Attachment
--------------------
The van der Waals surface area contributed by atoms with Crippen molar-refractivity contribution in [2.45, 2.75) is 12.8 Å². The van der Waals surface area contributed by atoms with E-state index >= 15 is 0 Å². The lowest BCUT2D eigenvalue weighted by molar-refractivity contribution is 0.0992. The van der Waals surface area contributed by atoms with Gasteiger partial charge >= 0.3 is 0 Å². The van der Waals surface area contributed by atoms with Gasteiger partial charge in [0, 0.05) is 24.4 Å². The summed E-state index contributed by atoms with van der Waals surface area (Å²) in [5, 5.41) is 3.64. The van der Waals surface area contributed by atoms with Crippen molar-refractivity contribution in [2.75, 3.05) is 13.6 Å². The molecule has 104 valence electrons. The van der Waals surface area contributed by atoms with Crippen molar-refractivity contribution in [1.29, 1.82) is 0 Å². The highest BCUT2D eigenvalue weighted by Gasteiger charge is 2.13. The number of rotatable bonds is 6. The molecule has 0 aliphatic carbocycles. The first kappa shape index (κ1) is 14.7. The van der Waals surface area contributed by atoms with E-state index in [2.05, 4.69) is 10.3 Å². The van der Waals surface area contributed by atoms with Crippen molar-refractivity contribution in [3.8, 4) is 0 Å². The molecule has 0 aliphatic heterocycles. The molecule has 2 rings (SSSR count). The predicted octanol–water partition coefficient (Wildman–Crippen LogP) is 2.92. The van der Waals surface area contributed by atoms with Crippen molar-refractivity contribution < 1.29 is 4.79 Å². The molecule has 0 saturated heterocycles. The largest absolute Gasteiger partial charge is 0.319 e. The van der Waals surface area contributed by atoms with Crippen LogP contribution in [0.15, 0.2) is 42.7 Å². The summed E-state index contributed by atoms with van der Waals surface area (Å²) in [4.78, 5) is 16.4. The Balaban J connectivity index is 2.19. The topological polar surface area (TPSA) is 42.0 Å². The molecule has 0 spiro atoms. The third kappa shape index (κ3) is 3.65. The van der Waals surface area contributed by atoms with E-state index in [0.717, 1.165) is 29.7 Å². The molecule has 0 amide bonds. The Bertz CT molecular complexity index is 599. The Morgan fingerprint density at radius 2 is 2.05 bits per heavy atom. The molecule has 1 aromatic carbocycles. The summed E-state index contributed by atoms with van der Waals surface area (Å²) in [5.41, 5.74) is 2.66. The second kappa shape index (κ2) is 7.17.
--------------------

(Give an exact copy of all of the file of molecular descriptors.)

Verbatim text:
The van der Waals surface area contributed by atoms with Crippen molar-refractivity contribution in [2.45, 2.75) is 12.8 Å². The van der Waals surface area contributed by atoms with E-state index >= 15 is 0 Å². The lowest BCUT2D eigenvalue weighted by molar-refractivity contribution is 0.0992. The van der Waals surface area contributed by atoms with Gasteiger partial charge >= 0.3 is 0 Å². The van der Waals surface area contributed by atoms with Gasteiger partial charge in [0, 0.05) is 24.4 Å². The summed E-state index contributed by atoms with van der Waals surface area (Å²) in [5, 5.41) is 3.64. The van der Waals surface area contributed by atoms with Crippen molar-refractivity contribution in [2.75, 3.05) is 13.6 Å². The molecule has 104 valence electrons. The van der Waals surface area contributed by atoms with Crippen molar-refractivity contribution in [1.29, 1.82) is 0 Å². The highest BCUT2D eigenvalue weighted by Gasteiger charge is 2.13. The number of rotatable bonds is 6. The molecule has 0 aliphatic carbocycles. The first kappa shape index (κ1) is 14.7. The van der Waals surface area contributed by atoms with E-state index in [2.05, 4.69) is 10.3 Å². The van der Waals surface area contributed by atoms with Crippen molar-refractivity contribution in [3.8, 4) is 0 Å². The molecule has 0 aliphatic heterocycles. The molecule has 2 rings (SSSR count). The predicted octanol–water partition coefficient (Wildman–Crippen LogP) is 2.92. The van der Waals surface area contributed by atoms with Crippen molar-refractivity contribution < 1.29 is 4.79 Å². The molecule has 0 saturated heterocycles. The largest absolute Gasteiger partial charge is 0.319 e. The van der Waals surface area contributed by atoms with Crippen LogP contribution in [0.15, 0.2) is 42.7 Å². The summed E-state index contributed by atoms with van der Waals surface area (Å²) in [4.78, 5) is 16.4. The Balaban J connectivity index is 2.19. The topological polar surface area (TPSA) is 42.0 Å². The molecule has 0 spiro atoms. The third kappa shape index (κ3) is 3.65. The van der Waals surface area contributed by atoms with E-state index in [0.717, 1.165) is 29.7 Å². The molecule has 0 amide bonds. The Bertz CT molecular complexity index is 599. The Morgan fingerprint density at radius 2 is 2.05 bits per heavy atom. The molecule has 1 aromatic carbocycles. The summed E-state index contributed by atoms with van der Waals surface area (Å²) in [5.41, 5.74) is 2.66. The second kappa shape index (κ2) is 7.17.